The Response of the Father

But while he was still a long way off, his father saw him and felt compassion for him, and ran and embraced him and kissed him.
—Luke 15:20

The parable of the prodigal son is not so much about the rebellion of the son or even the return of the son as it is about the response of the father.

We see this in Luke 15:20. “But while the son was still a long way off, his father saw him and he felt compassion for him and he ran and embraced him and kissed him.” Have you ever wondered how the father just happened to be watching at the exact moment his son appeared on the horizon? I don’t think that’s a coincidence. I think the inference is that for the weeks, months, perhaps years the son had been away from home, every morning the father got up and thought, Maybe today will be the day. And he would go out on the front porch and spend all day scanning the horizon, hoping against hope that his son would return home. And every night, he went to bed with the same disappointment in his heart, day after day, month after month.

But then on a morning that began just like any other day, the father was standing and scanning the horizon when suddenly he saw a dot. And as that dot got larger and larger, he realized it was his son coming home. When the father saw him, he did something contrary to the culture. A man of dignity would never run, but this man didn’t care. His son was coming home, so he lifted up his long robe and ran as fast as he could to meet him! The Bible says he embraced him and he kissed him.

Now the son begins to give his big speech he had rehearsed. “Father, I have sinned against heaven and in your sight; I am no longer worthy to be called your son” (v. 21). Then the father cut him off. He didn’t want to hear a speech. All he needed to hear was, “I’m sorry.” That’s all it took. And the father yelled to his servants: “Quickly bring out the best robe and put it on him, and put a ring on his hand and sandals on his feet; and bring the fattened calf, kill it, and let us eat and celebrate; for this son of mine was dead and has come to life again; he was lost and has been found” (vv. 22–23). And they began to celebrate. Was the father angry? No, he had been eagerly waiting for his return. This would have been a great place to end the story, but had Jesus ended the story here, we would have missed the point of the parable. This story is not only about the response of the loving father, but also the reaction of the older brother.

The fourth and final act begins in verse 25. “Now his older son was in the field, and when he came and approached the house, he heard music and dancing. And he summoned one of the servants and began inquiring what these things could be. And he said to him, ‘Your brother has come, and your father has killed the fattened calf because he has received him back safe and sound.’ But he became angry and was not willing to go in” (vv. 25–28). Remember, Jesus told this story to silence the Pharisees, who criticized Him for receiving sinners. The younger son represents sinners who are being saved, the father represents God, and this older brother represents the Pharisees. Notice that this older son was unwilling to go into his father’s house and enjoy the celebration. This older son, because of his self-righteousness, was just as much outside his father’s house as that younger son had been when he was living in the distant country. Both were outside the father’s house.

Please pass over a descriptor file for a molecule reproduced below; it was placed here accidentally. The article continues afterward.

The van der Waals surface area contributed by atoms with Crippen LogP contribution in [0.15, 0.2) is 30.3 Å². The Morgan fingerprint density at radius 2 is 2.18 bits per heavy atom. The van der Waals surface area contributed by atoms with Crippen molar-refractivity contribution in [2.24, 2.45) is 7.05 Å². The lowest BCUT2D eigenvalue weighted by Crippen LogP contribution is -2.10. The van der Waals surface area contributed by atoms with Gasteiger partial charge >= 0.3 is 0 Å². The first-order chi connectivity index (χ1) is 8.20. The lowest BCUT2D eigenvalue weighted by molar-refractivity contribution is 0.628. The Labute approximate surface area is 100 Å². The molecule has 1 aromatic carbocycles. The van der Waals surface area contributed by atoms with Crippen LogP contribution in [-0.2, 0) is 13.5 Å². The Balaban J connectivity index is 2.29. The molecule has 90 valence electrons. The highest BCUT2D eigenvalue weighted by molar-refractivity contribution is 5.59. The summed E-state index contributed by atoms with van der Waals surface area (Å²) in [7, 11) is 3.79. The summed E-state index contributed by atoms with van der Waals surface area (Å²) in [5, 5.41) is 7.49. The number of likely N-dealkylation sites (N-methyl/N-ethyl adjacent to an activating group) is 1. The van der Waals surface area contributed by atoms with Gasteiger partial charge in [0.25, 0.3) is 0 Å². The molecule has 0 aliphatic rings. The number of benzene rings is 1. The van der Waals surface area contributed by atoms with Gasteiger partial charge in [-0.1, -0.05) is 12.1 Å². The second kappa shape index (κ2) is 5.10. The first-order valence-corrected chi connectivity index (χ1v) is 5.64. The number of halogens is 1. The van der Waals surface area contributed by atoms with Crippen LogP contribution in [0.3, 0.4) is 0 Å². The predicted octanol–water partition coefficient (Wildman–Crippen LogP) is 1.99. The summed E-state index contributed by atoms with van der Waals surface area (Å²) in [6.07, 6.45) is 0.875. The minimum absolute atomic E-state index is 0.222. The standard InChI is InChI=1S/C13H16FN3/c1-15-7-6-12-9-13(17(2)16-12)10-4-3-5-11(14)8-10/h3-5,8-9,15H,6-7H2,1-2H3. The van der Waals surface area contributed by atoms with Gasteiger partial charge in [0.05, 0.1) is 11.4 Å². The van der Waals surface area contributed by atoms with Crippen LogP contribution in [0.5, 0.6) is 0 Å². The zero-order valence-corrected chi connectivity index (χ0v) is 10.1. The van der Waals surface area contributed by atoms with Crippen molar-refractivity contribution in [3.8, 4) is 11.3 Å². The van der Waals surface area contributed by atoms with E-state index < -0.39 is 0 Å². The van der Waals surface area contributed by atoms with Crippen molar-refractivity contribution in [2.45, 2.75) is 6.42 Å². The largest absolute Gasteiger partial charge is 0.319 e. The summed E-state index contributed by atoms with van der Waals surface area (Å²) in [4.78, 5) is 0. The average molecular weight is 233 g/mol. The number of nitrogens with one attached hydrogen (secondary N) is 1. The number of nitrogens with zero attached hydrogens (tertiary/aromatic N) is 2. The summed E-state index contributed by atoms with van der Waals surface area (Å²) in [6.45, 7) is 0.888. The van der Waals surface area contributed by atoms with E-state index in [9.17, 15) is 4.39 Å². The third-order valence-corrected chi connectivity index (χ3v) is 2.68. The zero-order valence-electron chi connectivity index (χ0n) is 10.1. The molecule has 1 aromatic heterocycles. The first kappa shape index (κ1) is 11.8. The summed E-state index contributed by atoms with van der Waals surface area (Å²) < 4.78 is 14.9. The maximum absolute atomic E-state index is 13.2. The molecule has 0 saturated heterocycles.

The father began pleading with the older son to come in. But the older son complained. “Look! For so many years I have been serving you and I have never neglected a command of yours; and yet you have never given me a young goat, so that I might celebrate with my friends; but when this son of yours came, who has devoured your wealth with prostitutes, you killed the fattened calf for him” (vv. 29–30). The older brother reveals his years of obedience to his father were done out of duty rather than love. And notice the contempt he had for his younger brother. He refers to his brother as “this son of yours.”

If we’re honest, we sympathize with the older brother, don’t we? We see ourselves as decent people, faithfully serving God. And sometimes we find it difficult to accept that someone who has lived an immoral life could trust in Jesus and occupy the same heaven we do. That doesn’t seem right. But God is saying whether because of blatant sin or because of subtle self-righteousness, both sons are outside the father’s house.

Notice how the father responds. He says, “Son, you have always been with me, and all that is mine is yours. But we had to celebrate and rejoice, for this brother of yours was dead and has begun to live, and was lost and has been found” (vv. 31–32). Interestingly, Jesus doesn’t tell us how the story ends. We don’t know whether the older brother joined the party or remained outside. It was still an open question when Jesus told this story. Would the Pharisees stay outside of God’s kingdom? Would they hold onto their self-righteousness and refuse to acknowledge they were sinners in need of a Savior? Or would they, like the prodigal, admit their sin and accept the Father’s forgiveness? What would their choice be?

Today’s devotion is excerpted from “The Value of Lost Things” by Dr. Robert Jeffress, 2008.
Scripture taken from the NEW AMERICAN STANDARD BIBLE®, Copyright © 1960,1962,1963,1968,1971,1972,1973,1975,1977,1995 by The Lockman Foundation. Used by permission.


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